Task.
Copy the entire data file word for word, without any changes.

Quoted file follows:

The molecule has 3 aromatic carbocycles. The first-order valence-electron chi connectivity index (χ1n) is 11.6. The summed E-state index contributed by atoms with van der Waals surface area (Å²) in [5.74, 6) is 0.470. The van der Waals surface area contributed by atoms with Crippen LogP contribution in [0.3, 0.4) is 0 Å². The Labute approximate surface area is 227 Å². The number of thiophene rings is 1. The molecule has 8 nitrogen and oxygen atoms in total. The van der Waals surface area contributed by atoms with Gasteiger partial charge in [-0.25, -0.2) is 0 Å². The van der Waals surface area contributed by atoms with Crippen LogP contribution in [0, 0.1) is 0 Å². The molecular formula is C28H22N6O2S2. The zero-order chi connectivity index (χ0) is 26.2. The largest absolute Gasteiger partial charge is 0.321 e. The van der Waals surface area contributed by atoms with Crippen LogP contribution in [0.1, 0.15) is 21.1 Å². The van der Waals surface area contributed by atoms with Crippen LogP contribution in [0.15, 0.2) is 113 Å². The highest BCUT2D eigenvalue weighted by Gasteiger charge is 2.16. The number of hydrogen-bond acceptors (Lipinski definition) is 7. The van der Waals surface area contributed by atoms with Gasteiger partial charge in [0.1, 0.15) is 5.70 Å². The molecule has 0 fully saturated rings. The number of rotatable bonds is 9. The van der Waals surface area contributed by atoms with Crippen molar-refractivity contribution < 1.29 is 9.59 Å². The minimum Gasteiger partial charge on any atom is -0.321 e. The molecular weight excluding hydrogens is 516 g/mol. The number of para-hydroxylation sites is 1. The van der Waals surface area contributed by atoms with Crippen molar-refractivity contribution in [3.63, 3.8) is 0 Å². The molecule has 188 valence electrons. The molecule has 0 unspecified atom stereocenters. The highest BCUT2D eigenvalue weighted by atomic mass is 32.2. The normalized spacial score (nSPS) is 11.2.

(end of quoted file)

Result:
The molecule has 3 aromatic carbocycles. The first-order valence-electron chi connectivity index (χ1n) is 11.6. The summed E-state index contributed by atoms with van der Waals surface area (Å²) in [5.74, 6) is 0.470. The van der Waals surface area contributed by atoms with Crippen LogP contribution in [0.3, 0.4) is 0 Å². The Labute approximate surface area is 227 Å². The number of thiophene rings is 1. The molecule has 8 nitrogen and oxygen atoms in total. The van der Waals surface area contributed by atoms with Gasteiger partial charge in [-0.25, -0.2) is 0 Å². The van der Waals surface area contributed by atoms with Crippen LogP contribution in [0, 0.1) is 0 Å². The molecular formula is C28H22N6O2S2. The zero-order chi connectivity index (χ0) is 26.2. The largest absolute Gasteiger partial charge is 0.321 e. The van der Waals surface area contributed by atoms with Crippen LogP contribution in [0.1, 0.15) is 21.1 Å². The van der Waals surface area contributed by atoms with Crippen LogP contribution in [0.15, 0.2) is 113 Å². The highest BCUT2D eigenvalue weighted by Gasteiger charge is 2.16. The number of hydrogen-bond acceptors (Lipinski definition) is 7. The van der Waals surface area contributed by atoms with Gasteiger partial charge in [0.1, 0.15) is 5.70 Å². The molecule has 0 fully saturated rings. The number of rotatable bonds is 9. The van der Waals surface area contributed by atoms with Crippen molar-refractivity contribution < 1.29 is 9.59 Å². The minimum Gasteiger partial charge on any atom is -0.321 e. The molecular weight excluding hydrogens is 516 g/mol. The number of para-hydroxylation sites is 1. The van der Waals surface area contributed by atoms with Crippen molar-refractivity contribution in [3.63, 3.8) is 0 Å². The molecule has 188 valence electrons. The molecule has 0 unspecified atom stereocenters. The highest BCUT2D eigenvalue weighted by atomic mass is 32.2. The normalized spacial score (nSPS) is 11.2.